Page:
Ideally, all (or most) of the leadership team will be involved in your “five whys” conversation. They will likely have some insight or inspiration that the founder didn’t think of and collectively be able to mitigate any blind spots. And when the leadership is part of the planning, they have investment and excitement from the beginning, which makes them your best allies in driving the adoption of the vision throughout the business.

We’re often asked who should be considered part of the leadership team when conducting an Ignition process.

Typically, it’s the people in the C-suite, those reporting directly to the CEO or Founder. However, sometimes there are people in an organization, such as domain experts on specific areas of the business operations, whose insight would be especially helpful. It’s up to you to decide whether to invite them.

The leadership team that starts this process is rarely the same team at the next annual meeting.

Because of the discoveries during the Ignition process, it’s not uncommon for positions to be added or removed, as well as the people staffing those positions. And there are often some tough, honest decisions to make in order to grow not only in profit but also as a culture. More to come on that in Module 10: Human in the Loop.

Determining your Core Purpose is just the beginning. Once you complete this module and your Ignition event, you’ll have a complete vision, documented in a simplified manner, that can easily be shared with your stakeholders.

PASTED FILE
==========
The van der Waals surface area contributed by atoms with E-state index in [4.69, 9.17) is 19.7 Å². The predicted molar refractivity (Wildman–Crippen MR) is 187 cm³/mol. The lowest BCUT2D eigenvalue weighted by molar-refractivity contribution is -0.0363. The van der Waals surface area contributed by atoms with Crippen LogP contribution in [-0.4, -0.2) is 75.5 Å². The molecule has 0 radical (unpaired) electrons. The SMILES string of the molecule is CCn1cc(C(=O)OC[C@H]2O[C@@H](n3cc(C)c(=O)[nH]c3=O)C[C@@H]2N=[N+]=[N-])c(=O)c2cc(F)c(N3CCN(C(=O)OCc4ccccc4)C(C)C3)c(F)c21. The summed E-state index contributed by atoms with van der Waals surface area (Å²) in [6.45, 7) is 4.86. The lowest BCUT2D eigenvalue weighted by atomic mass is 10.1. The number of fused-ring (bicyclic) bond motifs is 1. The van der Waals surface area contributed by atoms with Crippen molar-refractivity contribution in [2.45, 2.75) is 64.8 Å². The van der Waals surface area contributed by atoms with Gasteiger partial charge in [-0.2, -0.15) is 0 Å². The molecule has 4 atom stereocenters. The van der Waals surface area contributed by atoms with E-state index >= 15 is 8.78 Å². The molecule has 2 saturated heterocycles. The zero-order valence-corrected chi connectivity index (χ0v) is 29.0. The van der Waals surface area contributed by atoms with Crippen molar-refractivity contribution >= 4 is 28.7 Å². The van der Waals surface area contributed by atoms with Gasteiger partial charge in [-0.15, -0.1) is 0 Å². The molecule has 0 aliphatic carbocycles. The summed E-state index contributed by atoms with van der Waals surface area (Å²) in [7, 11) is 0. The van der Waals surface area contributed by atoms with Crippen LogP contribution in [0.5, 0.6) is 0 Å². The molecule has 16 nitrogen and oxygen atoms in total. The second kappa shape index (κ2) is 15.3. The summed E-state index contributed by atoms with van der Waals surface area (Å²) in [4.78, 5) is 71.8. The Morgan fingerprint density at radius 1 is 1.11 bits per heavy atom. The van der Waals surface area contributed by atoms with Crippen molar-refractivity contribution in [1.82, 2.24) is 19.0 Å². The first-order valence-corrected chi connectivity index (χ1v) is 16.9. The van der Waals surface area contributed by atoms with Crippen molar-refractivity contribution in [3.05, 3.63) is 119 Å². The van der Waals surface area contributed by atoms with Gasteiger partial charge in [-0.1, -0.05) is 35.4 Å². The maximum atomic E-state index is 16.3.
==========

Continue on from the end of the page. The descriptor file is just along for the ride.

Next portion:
Take a look at the sample vision summary in the downloads of this lesson. We will walk through each element of the document in this module.


Sharing Your Vision

Once you have the vision identified, it’s essential to share it with your entire organization. Begin by sharing in an all-hands meeting. Communicating to everyone at once leaves no one out and ensures that the message isn’t diluted or altered through the proverbial Game of Telephone. Everyone, therefore, hears the same message delivered from the same source (ideally, the CEO).

Record your message so that people can refer back to it at any time and so that it can be shared as part of new staff and contractor onboarding.

Share your vision at every opportunity — team meetings, internal newsletters, investor updates, even with your vendors and other stakeholders. Make it a central part of your company culture.

But communication is just the beginning.

You must also demonstrate your commitment to the vision through your actions. This means aligning your strategic decisions, policies, and procedures with your vision.

Remember, a powerful vision doesn’t guarantee success — it must be combined with the right strategy, execution, and team. However, without a clear, shared vision, even the best team can struggle to achieve their potential.

So, invest the time to develop a powerful, clearly explained shared vision for your organization. It will provide the direction and inspiration you need to unlock your organization’s success.